Finally, one night I watched the man that held my heart break down. He confessed that he did not want to live anymore, that he had imagined thousands of scenarios of how he could kill himself. Donavon went into detail telling me that he imagined finding him dead in the bathroom, and another scenario where he purposely wrecked his motorcycle into a semi-truck. He told me that he hates the city we were living in and wants to return home to his mother. He told me that living this far away from his family was what was causing the majority of his depression.

I believed his lies fully, mainly because I was also a long way away from my family and I missed them terribly. I was raised in a very tight knit family unit, with lots of siblings and cousins. Being separate from them was an issue that I had also dealt with, so I understood his want to be home. In the back of my mind I knew that it was not fair of him to ask me to move even farther from my home, but I never allowed those thoughts to come forward. Still I was convinced that Donavon was my soul mate, we had children together, and it was my job to keep our family together no matter what.

After my husband’s chilling confession, I packed our stuff up. Went into debt to take out a moving loan and uprooted my children once again to move them across the country. This is the one move that looking back now I can truly say I regret with all my heart.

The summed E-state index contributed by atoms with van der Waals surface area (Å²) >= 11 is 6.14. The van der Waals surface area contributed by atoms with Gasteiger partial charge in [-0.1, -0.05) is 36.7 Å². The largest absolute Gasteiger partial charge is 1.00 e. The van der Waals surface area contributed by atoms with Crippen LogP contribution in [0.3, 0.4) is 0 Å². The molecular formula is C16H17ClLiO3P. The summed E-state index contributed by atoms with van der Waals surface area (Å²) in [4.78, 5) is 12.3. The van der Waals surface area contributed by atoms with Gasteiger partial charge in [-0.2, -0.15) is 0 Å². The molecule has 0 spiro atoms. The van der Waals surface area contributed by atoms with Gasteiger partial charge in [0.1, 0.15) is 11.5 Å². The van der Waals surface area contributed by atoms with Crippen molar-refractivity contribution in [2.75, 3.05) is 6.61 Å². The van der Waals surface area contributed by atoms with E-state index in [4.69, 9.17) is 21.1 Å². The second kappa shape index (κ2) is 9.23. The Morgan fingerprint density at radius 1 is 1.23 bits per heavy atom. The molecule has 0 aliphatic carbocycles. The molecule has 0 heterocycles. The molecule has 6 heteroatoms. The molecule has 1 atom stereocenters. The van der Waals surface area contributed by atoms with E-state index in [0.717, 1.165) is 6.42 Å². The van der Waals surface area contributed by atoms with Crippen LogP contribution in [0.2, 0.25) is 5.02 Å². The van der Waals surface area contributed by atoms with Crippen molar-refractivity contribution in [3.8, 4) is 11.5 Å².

My little family was headed to Oregon, a state literally across the country from my family. A state I did not know anything about. A state my children knew nothing about, to be with a family that never really liked me to begin with. In fact, Donavon’s mother had cried at our wedding, and had told him that he was making a huge mistake.

I held on to the miraculous hope that this was the solution that was going to fix my husband. Getting him back around his family would surely spur him back into being involved with me and the children. It had to; I was gambling literally everything I had that this would work. Despite my gut feeling that this was the wrong move I sadly said goodbye to my life in Dallas, Texas, and headed north to Oregon.

I would love to say that the move fixed everything, but like I warned you about this is no fairy tale.

Instead I found myself in a foreign state, with no family remotely close to me. Donavon’s family which had made claims to help support us in this move were absent for the most part. Occasionally there would be a birthday party, or special occasion get together, but that was it. Even during these special get togethers it was us that had to come to them. Not once did anyone in his family visit our home. Donavon became even more reclusive in our new house. Using a sunroom as his office, he literally shut himself out of mine and the children’s lives.

My resentment towards Donavon grew every day. Since he wanted to move so badly, we had gone into a considerable amount of debt. Donavon also refused to work, and his disability pay from the Army was not great. Oregon had a higher cost of living, and once again I found myself working multiple jobs just to keep a roof over our heads. To make matters worse I soon found out that the woman that had raised me had terminal cancer, and I now had no way to get back home to even say goodbye to her.